sense of self-worth because approval must come from an external source. – A culturally sensitive helping professional needs to help the client (a) understand the particular dominant-subordinate political forces that have created this dilemma and (b) distinguish between positive attempts to acculturate and a negative rejection of one’s own cultural values. External Locus of Control (EC)–Internal Locus of Responsibility (IR)
– A person high in system-blame and external control feels that there is very little one can do in the face of such severe external obstacles as prejudice and discrimination. – In essence, the EC response might be a manifestation of (a) having given up or (b) attempting to placate those in power. – EC-ER African Americans are very likely to see the White therapist as symbolic of any other Black-White relations. – The most helpful approach on the part of the therapist would be (a) to teach the clients new coping strategies, (b) to have them experience successes, and (c) to validate who and what they represent. External Locus of Control (EC)–External Locus of Responsibility (ER)
– Individuals who score high in internal control and system- focus believe that they are able to shape events in their own life if given a chance. – Pride in one’s racial and cultural identity is most likely to be accepted by an IC-ER person. – IC-ER orientation means that clients are likely to play a much more active part in the therapy process and to demand action from the therapist. – These clients are likely to raise challenges to the therapist’s credibility and trustworthiness. Internal Locus of Control (IC)– External Locus of Responsibility (ER)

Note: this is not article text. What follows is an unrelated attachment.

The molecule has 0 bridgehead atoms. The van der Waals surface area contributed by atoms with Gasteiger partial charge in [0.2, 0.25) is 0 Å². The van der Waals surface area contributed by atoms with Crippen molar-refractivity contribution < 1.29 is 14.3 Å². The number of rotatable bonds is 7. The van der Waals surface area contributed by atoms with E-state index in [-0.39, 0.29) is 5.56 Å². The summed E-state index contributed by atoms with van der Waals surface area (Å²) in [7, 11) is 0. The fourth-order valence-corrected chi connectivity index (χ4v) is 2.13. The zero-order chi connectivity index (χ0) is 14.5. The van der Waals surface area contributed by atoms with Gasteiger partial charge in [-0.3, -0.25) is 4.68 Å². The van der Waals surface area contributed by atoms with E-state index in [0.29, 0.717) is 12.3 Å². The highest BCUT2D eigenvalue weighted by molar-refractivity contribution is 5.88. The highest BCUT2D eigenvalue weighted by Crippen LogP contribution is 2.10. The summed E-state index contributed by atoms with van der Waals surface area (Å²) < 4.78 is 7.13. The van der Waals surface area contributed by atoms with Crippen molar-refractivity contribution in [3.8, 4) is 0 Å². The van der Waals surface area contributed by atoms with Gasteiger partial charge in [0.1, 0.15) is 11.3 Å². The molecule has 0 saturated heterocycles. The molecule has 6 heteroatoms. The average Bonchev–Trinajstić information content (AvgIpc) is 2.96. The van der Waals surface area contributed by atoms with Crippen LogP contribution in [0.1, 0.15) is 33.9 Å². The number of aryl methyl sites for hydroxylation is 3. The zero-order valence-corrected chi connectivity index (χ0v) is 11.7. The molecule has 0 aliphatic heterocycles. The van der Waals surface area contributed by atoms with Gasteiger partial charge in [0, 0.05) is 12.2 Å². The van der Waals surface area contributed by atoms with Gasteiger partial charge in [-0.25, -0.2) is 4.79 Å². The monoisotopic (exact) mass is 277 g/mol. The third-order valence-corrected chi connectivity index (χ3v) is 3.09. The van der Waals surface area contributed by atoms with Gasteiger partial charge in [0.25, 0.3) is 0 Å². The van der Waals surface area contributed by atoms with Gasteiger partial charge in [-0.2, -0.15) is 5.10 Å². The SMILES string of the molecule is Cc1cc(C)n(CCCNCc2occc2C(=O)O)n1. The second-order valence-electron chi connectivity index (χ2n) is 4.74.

– Be able to understand and apply the concepts of ethnocentric monoculturalism to the wider society, to marginalized groups, and to how it may manifest and affect dynamics in an interracial counseling relationship. – In working with diverse clients, it is important to distinguish between behaviors indicative of a true mental disorder and those that result from oppression and survival. – Do not personalize the suspicions a client may have of your motives. – Monitor your own reactions and question your beliefs. We are all victims of social conditioning. Implications for Clinical Practice
− Know that expertness and trustworthiness are important components of any therapeutic relationship. The therapist working with a minority client is likely to experience tests of his or her expertness and trustworthiness before serious therapy can proceed. − Be aware that that clients of color or other marginalized groups may consider your professional credentials insufficient. − In multicultural counseling/therapy you may be unable to use the client’s identification set (membership group similarity) to induce change. At times, racial dissimilarity may prove to be so much of a hindrance as to render therapy ineffective.
− Be aware that difficulties in multicultural counseling may not stem from race factors per se, but from the
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- Spring '14